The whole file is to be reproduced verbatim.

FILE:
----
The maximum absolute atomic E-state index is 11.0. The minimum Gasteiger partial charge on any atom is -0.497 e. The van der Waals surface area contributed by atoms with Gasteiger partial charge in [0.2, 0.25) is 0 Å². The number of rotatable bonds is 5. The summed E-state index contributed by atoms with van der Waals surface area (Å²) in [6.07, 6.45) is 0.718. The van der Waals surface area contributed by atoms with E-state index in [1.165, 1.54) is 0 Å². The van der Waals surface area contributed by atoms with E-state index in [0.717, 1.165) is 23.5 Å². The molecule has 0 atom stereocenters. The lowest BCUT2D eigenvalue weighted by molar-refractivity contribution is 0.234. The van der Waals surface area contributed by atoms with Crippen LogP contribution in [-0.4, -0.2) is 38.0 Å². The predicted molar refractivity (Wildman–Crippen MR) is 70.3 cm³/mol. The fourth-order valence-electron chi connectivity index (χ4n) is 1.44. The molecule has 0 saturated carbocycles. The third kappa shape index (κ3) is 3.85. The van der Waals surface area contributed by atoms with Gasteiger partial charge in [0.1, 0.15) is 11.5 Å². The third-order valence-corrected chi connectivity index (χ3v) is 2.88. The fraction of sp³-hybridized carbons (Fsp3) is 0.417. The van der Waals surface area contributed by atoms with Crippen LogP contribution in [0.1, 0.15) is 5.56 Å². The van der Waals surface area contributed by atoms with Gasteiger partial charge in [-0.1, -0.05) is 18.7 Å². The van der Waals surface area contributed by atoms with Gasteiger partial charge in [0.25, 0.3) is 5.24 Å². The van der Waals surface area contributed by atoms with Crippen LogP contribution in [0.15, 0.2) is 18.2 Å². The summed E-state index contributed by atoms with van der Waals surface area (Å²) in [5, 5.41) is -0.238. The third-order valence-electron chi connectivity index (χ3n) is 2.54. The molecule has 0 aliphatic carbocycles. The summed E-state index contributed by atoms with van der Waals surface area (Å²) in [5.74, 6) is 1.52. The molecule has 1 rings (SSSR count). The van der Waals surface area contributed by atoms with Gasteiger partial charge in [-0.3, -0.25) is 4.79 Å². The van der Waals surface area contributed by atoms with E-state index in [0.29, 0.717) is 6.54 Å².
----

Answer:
The maximum absolute atomic E-state index is 11.0. The minimum Gasteiger partial charge on any atom is -0.497 e. The van der Waals surface area contributed by atoms with Gasteiger partial charge in [0.2, 0.25) is 0 Å². The number of rotatable bonds is 5. The summed E-state index contributed by atoms with van der Waals surface area (Å²) in [6.07, 6.45) is 0.718. The van der Waals surface area contributed by atoms with E-state index in [1.165, 1.54) is 0 Å². The van der Waals surface area contributed by atoms with E-state index in [0.717, 1.165) is 23.5 Å². The molecule has 0 atom stereocenters. The lowest BCUT2D eigenvalue weighted by molar-refractivity contribution is 0.234. The van der Waals surface area contributed by atoms with Crippen LogP contribution in [-0.4, -0.2) is 38.0 Å². The predicted molar refractivity (Wildman–Crippen MR) is 70.3 cm³/mol. The fourth-order valence-electron chi connectivity index (χ4n) is 1.44. The molecule has 0 saturated carbocycles. The third kappa shape index (κ3) is 3.85. The van der Waals surface area contributed by atoms with Gasteiger partial charge in [0.1, 0.15) is 11.5 Å². The third-order valence-corrected chi connectivity index (χ3v) is 2.88. The fraction of sp³-hybridized carbons (Fsp3) is 0.417. The van der Waals surface area contributed by atoms with Crippen LogP contribution in [0.1, 0.15) is 5.56 Å². The van der Waals surface area contributed by atoms with Gasteiger partial charge in [-0.1, -0.05) is 18.7 Å². The van der Waals surface area contributed by atoms with Gasteiger partial charge in [0.25, 0.3) is 5.24 Å². The van der Waals surface area contributed by atoms with Crippen LogP contribution in [0.15, 0.2) is 18.2 Å². The summed E-state index contributed by atoms with van der Waals surface area (Å²) in [5, 5.41) is -0.238. The third-order valence-electron chi connectivity index (χ3n) is 2.54. The molecule has 0 aliphatic carbocycles. The summed E-state index contributed by atoms with van der Waals surface area (Å²) in [5.74, 6) is 1.52. The molecule has 1 rings (SSSR count). The van der Waals surface area contributed by atoms with Gasteiger partial charge in [-0.3, -0.25) is 4.79 Å². The van der Waals surface area contributed by atoms with E-state index in [0.29, 0.717) is 6.54 Å².